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A Guarneri-type chinrest.

A chinrest is a shaped piece of wood (or plastic) attached to the body of a violin or a viola to aid in the positioning of the player's jaw or chin on the instrument. The chinrest may be made of ebony, rosewood, boxwood, or plastic. It was invented by Louis Spohr in the early 1800s in response to increasingly difficult repertoire which demanded freer left hand techniques than had previously been used. After being promoted by prominent violinists of the day, such as Pierre Baillot and Giovanni Battista Viotti, it gained quick acceptance among most violists & violinists and is today considered a standard part of the viola and violin.[1]


Chinrest attachment

Chinrest clamp wrench

The attachment consists of a metal bracket that hooks over the edge of the back, clamped onto the instrument by means of two threaded barrels connecting it to screws on the chinrest. Both the lower bracket and chinrest are usually padded with cork to minimize damage to the wood.[2] The wrench shown makes it easy to adjust the clamp tension without damaging the rib of the violin. "Hill-style" clamps have a separate foot for each screw rather than a bar between them. (Some modern composite chinrests have clamps adjusted with a small Phillips screwdriver or with a hex key.)

Types and options

Spohr's original design called for a small block of wood to be centered over the tailpiece, but soon evolved. Today, there are at least 50 different types of chinrests available,[1] one of the most popular being a "Guarneri" type, which attaches centered over the tailpiece with the cup for the chin to the left of the tailpiece. Other types attach to the left, but either type must be placed so it does not touch or buzz against the tailpiece or belly of the instrument.[2] Some players prefer a chinrest with the cup centered over the tailpiece. The "Flesch" chinrest is of this type. Chinrests are available in different heights and shapes. Violin and viola pedagogue Susan Kempter advocates having a luthier customize the chinrest by shaping it to fit the player's jaw properly and either raising or reducing the height until it fits the player's neck height as well.[3]

Pressure from the chinrest against the player's skin can result in a common irritation known as "fiddler's neck." It can also be caused by bacteria or fungus living on the wood or by an allergic reaction to the metals used in the chinrest. Some players prefer to use a cloth, such as a handkerchief, to cover the chinrest, to avoid this irritation and make playing more comfortable. Several types of padded fabric slipcovers are also commercially available. They may not only cover the chinrest cup, but also extend to provide a barrier between the metal clamp hardware and the skin--beneficial if the hardware is plated with nickel and the player is allergic to the metal. Hypo-allergenic chinrests (with plastic or titanium fittings) are also available.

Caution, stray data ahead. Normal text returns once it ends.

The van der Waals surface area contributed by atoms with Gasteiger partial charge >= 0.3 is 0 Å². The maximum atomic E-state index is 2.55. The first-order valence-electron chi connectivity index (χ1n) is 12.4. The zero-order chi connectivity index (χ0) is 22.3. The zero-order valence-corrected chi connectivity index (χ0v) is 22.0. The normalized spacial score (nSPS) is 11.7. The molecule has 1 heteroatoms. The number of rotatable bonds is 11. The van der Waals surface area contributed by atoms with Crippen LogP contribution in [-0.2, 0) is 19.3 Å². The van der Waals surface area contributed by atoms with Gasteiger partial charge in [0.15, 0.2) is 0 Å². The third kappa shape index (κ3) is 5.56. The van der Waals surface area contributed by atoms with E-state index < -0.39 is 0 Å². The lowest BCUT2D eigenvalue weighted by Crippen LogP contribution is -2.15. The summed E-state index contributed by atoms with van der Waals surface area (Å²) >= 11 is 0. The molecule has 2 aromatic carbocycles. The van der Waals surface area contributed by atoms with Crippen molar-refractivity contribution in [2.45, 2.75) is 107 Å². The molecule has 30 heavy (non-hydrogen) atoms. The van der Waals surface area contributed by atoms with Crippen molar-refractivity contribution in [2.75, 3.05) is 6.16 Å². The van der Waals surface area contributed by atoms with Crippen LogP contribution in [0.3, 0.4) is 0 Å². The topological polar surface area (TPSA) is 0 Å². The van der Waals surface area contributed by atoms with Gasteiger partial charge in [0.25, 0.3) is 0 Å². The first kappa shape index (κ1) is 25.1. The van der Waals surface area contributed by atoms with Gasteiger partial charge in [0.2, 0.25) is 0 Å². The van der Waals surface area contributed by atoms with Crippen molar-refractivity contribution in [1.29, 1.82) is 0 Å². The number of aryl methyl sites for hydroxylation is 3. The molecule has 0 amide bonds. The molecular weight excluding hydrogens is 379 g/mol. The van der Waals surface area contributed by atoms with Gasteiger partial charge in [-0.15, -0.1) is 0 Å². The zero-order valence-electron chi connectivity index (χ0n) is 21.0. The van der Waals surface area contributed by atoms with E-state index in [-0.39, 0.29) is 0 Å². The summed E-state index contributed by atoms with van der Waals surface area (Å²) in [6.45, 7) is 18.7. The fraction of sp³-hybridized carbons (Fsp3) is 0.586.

Vociferous debate may be elicited in some circles by suggesting that a violin sounds better without a chinrest. It has been suggested that Paganini played without a chinrest, though no proof exists. A few professionals today (notably Regina Carter) do not use a chinrest on their modern instruments; many who play Baroque instruments also avoid one.

See also


  1. ^ a b Nemet, Mary (August/September), "Choosing a chinrest", Strings (121),  
  2. ^ a b Ford, Charles (1979). Making Musical Instruments: Strings and Keyboard. New York: Pantheon Books, a division of Random House, Inc.. p. 97. ISBN 0-394-73561-7.  
  3. ^ Kempter, Susan (2003). How Muscles Learn: Teaching the Violin with the Body in Mind. 15800 N.W. 48th Avenue, Miami, FL, 33014: Summy-Birchard, Inc., distributed by Warner Bros. Publications. p. 23.  

Simple English

A chinrest is a part on a violin. It helps to hold the violin against the player's shoulder. A chinrest is usually made of wood. It is usually not glued on. Instead, metal clasps are used. These clasps are put against the side of the violin. They are held on by the tension of the screws in them. Older violins do not often have chinrests.


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